From Penny Dreadful to Inside No. 9, the small screen has become home to a growing number of scary shows in recent years. Despite the eclectic mix of supernatural spooks and darkly comic anthologies, though, Amazon’s new series, Lore, is something surprisingly different. The series is based on the hugely successful podcast of the same, which has won a sizeable following with its blend of historical facts and terrifying true tales. Translated to the screen, the result is something more akin to an educational lecture than a traditional ghost story: Lore is unlike any horror series you’ve ever seen.
For the most part, that works brilliantly in its favour, as the series (produced by The Walking Dead’s Gale Anne Hurd, among others) makes the smart decision to keep things broadly unchanged. Most important of all is Aaron Mahnke, creator and host of the podcast, whose distinctive voice provides the narration for each instalment: part-professor, part-enthusiastic fan, the show is at its best when just allowing him to wax lyrical about the trivia he’s encountered in researching the episode.
He explains how the fear of being buried alive was once a very real possibility, with devices containing bells invented for coffins so that those who could afford them would avoid the risk of waking up underground, undiscovered. He gives us an insight into the origins of changeling body-snatchers and vampires, in a likeable blend of etymology and folklore: every episode presents a real case, before culminating in a neat pay-off that links to modern-day genre tropes or legends. Did the phrase “saved by the bell” really originate with those bells on top of coffins? Maybe not, but Mahnke certainly makes a persuasive argument that it did.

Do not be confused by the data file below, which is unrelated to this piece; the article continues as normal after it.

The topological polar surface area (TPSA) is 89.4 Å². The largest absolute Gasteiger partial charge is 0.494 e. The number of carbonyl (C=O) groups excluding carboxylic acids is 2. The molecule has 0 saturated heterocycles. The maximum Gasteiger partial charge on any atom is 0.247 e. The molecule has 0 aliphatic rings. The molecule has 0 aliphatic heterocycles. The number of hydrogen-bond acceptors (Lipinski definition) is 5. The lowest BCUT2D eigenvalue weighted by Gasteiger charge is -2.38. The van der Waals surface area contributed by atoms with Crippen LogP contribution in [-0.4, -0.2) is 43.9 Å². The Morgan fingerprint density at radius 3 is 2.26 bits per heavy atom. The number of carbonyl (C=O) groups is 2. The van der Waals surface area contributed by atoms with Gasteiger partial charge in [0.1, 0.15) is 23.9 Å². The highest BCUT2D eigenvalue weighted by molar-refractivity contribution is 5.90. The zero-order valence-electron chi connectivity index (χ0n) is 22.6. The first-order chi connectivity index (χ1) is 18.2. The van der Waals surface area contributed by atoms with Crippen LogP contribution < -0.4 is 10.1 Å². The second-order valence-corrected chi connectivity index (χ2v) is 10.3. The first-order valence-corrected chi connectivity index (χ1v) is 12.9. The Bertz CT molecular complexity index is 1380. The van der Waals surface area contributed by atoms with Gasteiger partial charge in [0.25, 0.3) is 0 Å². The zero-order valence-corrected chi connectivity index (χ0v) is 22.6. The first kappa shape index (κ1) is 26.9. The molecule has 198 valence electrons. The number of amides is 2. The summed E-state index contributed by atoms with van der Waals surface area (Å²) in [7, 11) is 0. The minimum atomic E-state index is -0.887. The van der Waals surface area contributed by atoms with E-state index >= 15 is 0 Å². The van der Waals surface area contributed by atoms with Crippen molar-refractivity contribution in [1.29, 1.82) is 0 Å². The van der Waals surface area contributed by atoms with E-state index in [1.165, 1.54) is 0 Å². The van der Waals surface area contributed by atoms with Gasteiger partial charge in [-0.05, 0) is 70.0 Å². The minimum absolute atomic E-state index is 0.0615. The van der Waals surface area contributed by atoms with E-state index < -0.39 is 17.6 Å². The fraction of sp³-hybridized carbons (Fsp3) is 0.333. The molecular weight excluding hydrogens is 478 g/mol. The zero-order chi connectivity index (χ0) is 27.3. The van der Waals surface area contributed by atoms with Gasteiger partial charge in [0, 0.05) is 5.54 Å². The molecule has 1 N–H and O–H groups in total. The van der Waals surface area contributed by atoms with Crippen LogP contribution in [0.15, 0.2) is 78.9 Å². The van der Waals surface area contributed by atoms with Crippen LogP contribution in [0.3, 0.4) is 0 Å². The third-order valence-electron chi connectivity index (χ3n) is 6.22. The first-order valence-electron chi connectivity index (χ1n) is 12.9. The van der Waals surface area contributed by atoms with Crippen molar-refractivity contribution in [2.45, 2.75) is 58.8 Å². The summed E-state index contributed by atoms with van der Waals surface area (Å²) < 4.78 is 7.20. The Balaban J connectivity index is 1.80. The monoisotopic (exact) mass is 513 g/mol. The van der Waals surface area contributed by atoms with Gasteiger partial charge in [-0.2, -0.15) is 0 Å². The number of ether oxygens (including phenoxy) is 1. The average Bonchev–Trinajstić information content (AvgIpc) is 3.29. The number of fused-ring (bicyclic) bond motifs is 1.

Accompanied by some nifty animation work, the result is essentially a visual podcast, relying on the effectiveness of audio to entertain and inform. When Lore ventures more explicitly into televised territory, though, it starts to stumble: the re-enactments of these historical case are a mixed bag, which don’t always live up to the intrigue established before and afterwards. Campbell Scott as a grieving father in the 1800s brings some weight to his story, while Colm Feore is excellently cast as Dr. Walter Freeman, the father of the icepick lobotomy, who begins to see his medical practices fall out of fashion – he’s backed up by some disturbing surgery sequences. The story of Bridget Cleary – a housewife who becomes outspoken against her husband, Michael, and is therefore suspected of being replaced by an evil fairy – fares less well, not because of Holland Roden’s performance as Bridget, but because of the rest of the supporting cast, who often come across as two-dimensional and artificial.
Throw in some occasionally uneven pacing and Lore is an awkward success, capturing exactly what makes the podcast a captivating listen without always making it cinematic – the series is stuffed with interesting observations that stand apart from the wave of fictional horror TV currently on our screens, but it mostly makes you want to listen to the podcast, rather than binge all six episodes. A bit more polish and future seasons of Lore could become something really quite special. For non-podcast fans, meanwhile, put this on in the background and you’ve got something genuinely unique to watch this Halloween.
Lore: Season 1 is available to watch online on Amazon Prime Video as part of a £5.99 monthly subscription.